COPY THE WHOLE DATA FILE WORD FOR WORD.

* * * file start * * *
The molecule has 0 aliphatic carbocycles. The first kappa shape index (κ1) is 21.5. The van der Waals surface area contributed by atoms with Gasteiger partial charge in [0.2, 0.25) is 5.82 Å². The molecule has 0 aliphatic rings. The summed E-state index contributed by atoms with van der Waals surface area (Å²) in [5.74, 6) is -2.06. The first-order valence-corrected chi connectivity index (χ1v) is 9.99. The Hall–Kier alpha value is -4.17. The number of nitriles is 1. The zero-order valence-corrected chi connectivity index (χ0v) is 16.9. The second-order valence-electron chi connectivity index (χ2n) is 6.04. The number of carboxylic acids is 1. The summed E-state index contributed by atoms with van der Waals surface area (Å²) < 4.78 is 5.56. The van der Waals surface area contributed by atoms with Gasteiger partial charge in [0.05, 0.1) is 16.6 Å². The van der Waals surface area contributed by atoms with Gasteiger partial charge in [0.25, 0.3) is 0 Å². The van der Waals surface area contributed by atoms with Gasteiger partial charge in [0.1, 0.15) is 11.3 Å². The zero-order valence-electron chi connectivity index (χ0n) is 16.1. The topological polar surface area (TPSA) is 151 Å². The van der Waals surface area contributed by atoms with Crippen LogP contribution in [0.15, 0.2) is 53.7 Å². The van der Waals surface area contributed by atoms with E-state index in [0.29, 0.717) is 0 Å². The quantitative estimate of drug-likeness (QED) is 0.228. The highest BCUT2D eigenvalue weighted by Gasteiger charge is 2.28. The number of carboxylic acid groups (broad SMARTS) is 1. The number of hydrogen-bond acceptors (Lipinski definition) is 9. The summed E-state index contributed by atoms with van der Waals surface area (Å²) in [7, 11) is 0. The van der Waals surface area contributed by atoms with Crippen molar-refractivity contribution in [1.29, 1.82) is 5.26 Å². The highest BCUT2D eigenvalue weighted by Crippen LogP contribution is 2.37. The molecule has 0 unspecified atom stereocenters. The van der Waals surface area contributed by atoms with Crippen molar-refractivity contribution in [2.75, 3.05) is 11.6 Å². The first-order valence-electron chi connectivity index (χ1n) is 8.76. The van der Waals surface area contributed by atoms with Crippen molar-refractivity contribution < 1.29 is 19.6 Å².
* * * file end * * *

The molecule has 0 aliphatic carbocycles. The first kappa shape index (κ1) is 21.5. The van der Waals surface area contributed by atoms with Gasteiger partial charge in [0.2, 0.25) is 5.82 Å². The molecule has 0 aliphatic rings. The summed E-state index contributed by atoms with van der Waals surface area (Å²) in [5.74, 6) is -2.06. The first-order valence-corrected chi connectivity index (χ1v) is 9.99. The Hall–Kier alpha value is -4.17. The number of nitriles is 1. The zero-order valence-corrected chi connectivity index (χ0v) is 16.9. The second-order valence-electron chi connectivity index (χ2n) is 6.04. The number of carboxylic acids is 1. The summed E-state index contributed by atoms with van der Waals surface area (Å²) < 4.78 is 5.56. The van der Waals surface area contributed by atoms with Gasteiger partial charge in [0.05, 0.1) is 16.6 Å². The van der Waals surface area contributed by atoms with Gasteiger partial charge in [0.25, 0.3) is 0 Å². The van der Waals surface area contributed by atoms with Gasteiger partial charge in [0.1, 0.15) is 11.3 Å². The zero-order valence-electron chi connectivity index (χ0n) is 16.1. The topological polar surface area (TPSA) is 151 Å². The van der Waals surface area contributed by atoms with Crippen LogP contribution in [0.15, 0.2) is 53.7 Å². The van der Waals surface area contributed by atoms with E-state index in [0.29, 0.717) is 0 Å². The quantitative estimate of drug-likeness (QED) is 0.228. The highest BCUT2D eigenvalue weighted by Gasteiger charge is 2.28. The number of carboxylic acid groups (broad SMARTS) is 1. The number of hydrogen-bond acceptors (Lipinski definition) is 9. The summed E-state index contributed by atoms with van der Waals surface area (Å²) in [7, 11) is 0. The van der Waals surface area contributed by atoms with Crippen molar-refractivity contribution in [1.29, 1.82) is 5.26 Å². The highest BCUT2D eigenvalue weighted by Crippen LogP contribution is 2.37. The molecule has 0 unspecified atom stereocenters. The van der Waals surface area contributed by atoms with Crippen molar-refractivity contribution in [2.75, 3.05) is 11.6 Å². The first-order valence-electron chi connectivity index (χ1n) is 8.76. The van der Waals surface area contributed by atoms with Crippen molar-refractivity contribution < 1.29 is 19.6 Å².